Centene Michael Neidorff, Chairman and CEO. Despite recent scandals involving the company, Neidorff says profits are the top priority. (DoD Photo by U.S. Army Sgt. James K. McCann, Wikimedia commons).
Six months after setting aside $1.25 billion to settle fraud claims with Ohio and 21 other states, the CEO of the nation’s largest Medicaid managed-care company has announced his retirement.
Despite the scandal, Ohio continues to contract with the company. And although Centene denies it’s the case, the problems might have played into the CEO’s departure.
Michael Neidorff, 79, has been CEO of St. Louis-based Centene since 1996. On Tuesday, he said he has been in retirement talks since the summer.
“It has been one of the greatest privileges of my life to serve as CEO of Centene,” Neidorff said in a statement. “Nothing has been more important to me than providing the highest quality of care to the most vulnerable populations we serve. I am deeply appreciative of our employees who have worked tirelessly and with an unwavering commitment to serving our members and partners.”
Likely part of the reason for Neidorff’s departure is that Centene has been the target of an activist investor. Politan Capital Management recently purchased a $900 million stake in the $47 billion company and pushed for changes.
Centene has grown dramatically under Neidorff’s leadership. When he started 25 years ago, it operated in three counties. Now it’s the 24th largest corporation in the United States by revenue and provides managed care for patients in Medicaid, Medicare, service members and the incarcerated in scores of states.
Despite the growth, Politan believed that Centene was financially underperforming compared to its peers. In a separate announcement Tuesday, Centene said it had struck a deal with Politan under which Centene will add five new members to its board, which will then select Neidorff’s successor.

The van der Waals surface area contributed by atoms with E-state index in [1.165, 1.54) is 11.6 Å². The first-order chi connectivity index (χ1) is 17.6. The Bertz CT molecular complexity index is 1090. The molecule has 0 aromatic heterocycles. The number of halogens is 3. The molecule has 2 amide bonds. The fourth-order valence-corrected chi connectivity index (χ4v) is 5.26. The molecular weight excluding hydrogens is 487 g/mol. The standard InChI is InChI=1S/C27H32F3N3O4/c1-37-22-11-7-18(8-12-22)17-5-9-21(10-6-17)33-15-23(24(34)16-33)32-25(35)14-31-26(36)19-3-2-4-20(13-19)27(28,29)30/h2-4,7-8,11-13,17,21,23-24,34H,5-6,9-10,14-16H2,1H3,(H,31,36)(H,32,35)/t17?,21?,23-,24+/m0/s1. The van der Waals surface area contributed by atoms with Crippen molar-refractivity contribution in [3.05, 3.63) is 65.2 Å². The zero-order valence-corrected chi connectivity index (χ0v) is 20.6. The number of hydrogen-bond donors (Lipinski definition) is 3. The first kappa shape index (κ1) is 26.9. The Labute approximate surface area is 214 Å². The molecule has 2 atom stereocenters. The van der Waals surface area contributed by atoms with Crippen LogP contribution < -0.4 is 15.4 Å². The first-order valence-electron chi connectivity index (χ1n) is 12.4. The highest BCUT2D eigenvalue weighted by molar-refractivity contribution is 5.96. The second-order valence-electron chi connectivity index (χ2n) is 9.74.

Ohio Attorney Dave Yost in March sued the company, accusing it of layering pharmacy middlemen atop one another to hide unlawful profits. The suit didn’t provide a total amount the AG believed Ohio taxpayers had been cheated out of, but it said it found $400,000 in such money in a single week in 2018.
Yost was the only state AG to sue Centene, but the practices that led to the suit were apparently widespread.
Just three months after it was filed, Centene announced that it was settling with Ohio for $88.3 million and with Mississippi for $55 million — and that it was setting aside more than $1 billion more to settle with 20 other states. Last week, Kansas joined Ohio, Mississippi, Arkansas and Illinois in announcing settlements, which so far total $270 million.
In late October, Centene announced that it was getting out of the pharmacy middleman business that was at the heart of the scandal.
In announcing his retirement, Neidorff spoke of “quality of care” and “vulnerable populations.” But in a virtual investor day two days after he announced settlements with Ohio and Mississippi, he talked of something else.
The $25 million-a-year CEO stressed that the company had admitted to no wrongdoing and he shed little light on the corporate practices that necessitated such a whopping payout. Instead, Neidorff said that growing Centene’s profits were his top priorities.
“I would like to reiterate what I hope you will take away from today,” Neidorff said as he concluded his remarks. “First, our absolute priority moving forward is margin expansion to 4% pre-tax and no less than 3.3% adjusted net income on a sustainable basis. Secondly, margin expansion.”
Last week, shareholder Robert Garfield filed suit over the scandal, Modern Healthcare reported. Not only did it cost the company more than $1 billion, it could harm Centene’s ability to secure future contracts, the news organization reported the suit as saying.
Asked in an email if the fraud allegations were a factor in Neidorff’s retirement, a spokeswoman responded, “The answer to your question is: No.”
Despite the company’s alleged deception and its CEO’s lack of contrition, the Ohio Department of Medicaid in August restarted negotiations with the company. In a process that has been marked by questions of possible bias and conflicts of interest, Centene’s Buckeye Community Health Plan was one of six companies to win part of managed-care business worth $22 billion over five years.
GET THE MORNING HEADLINES DELIVERED TO YOUR INBOX
SUPPORT NEWS YOU TRUST.
Our stories may be republished online or in print under Creative Commons license CC BY-NC-ND 4.0. We ask that you edit only for style or to shorten, provide proper attribution and link to our web site. Please see our republishing guidelines for use of photos and graphics.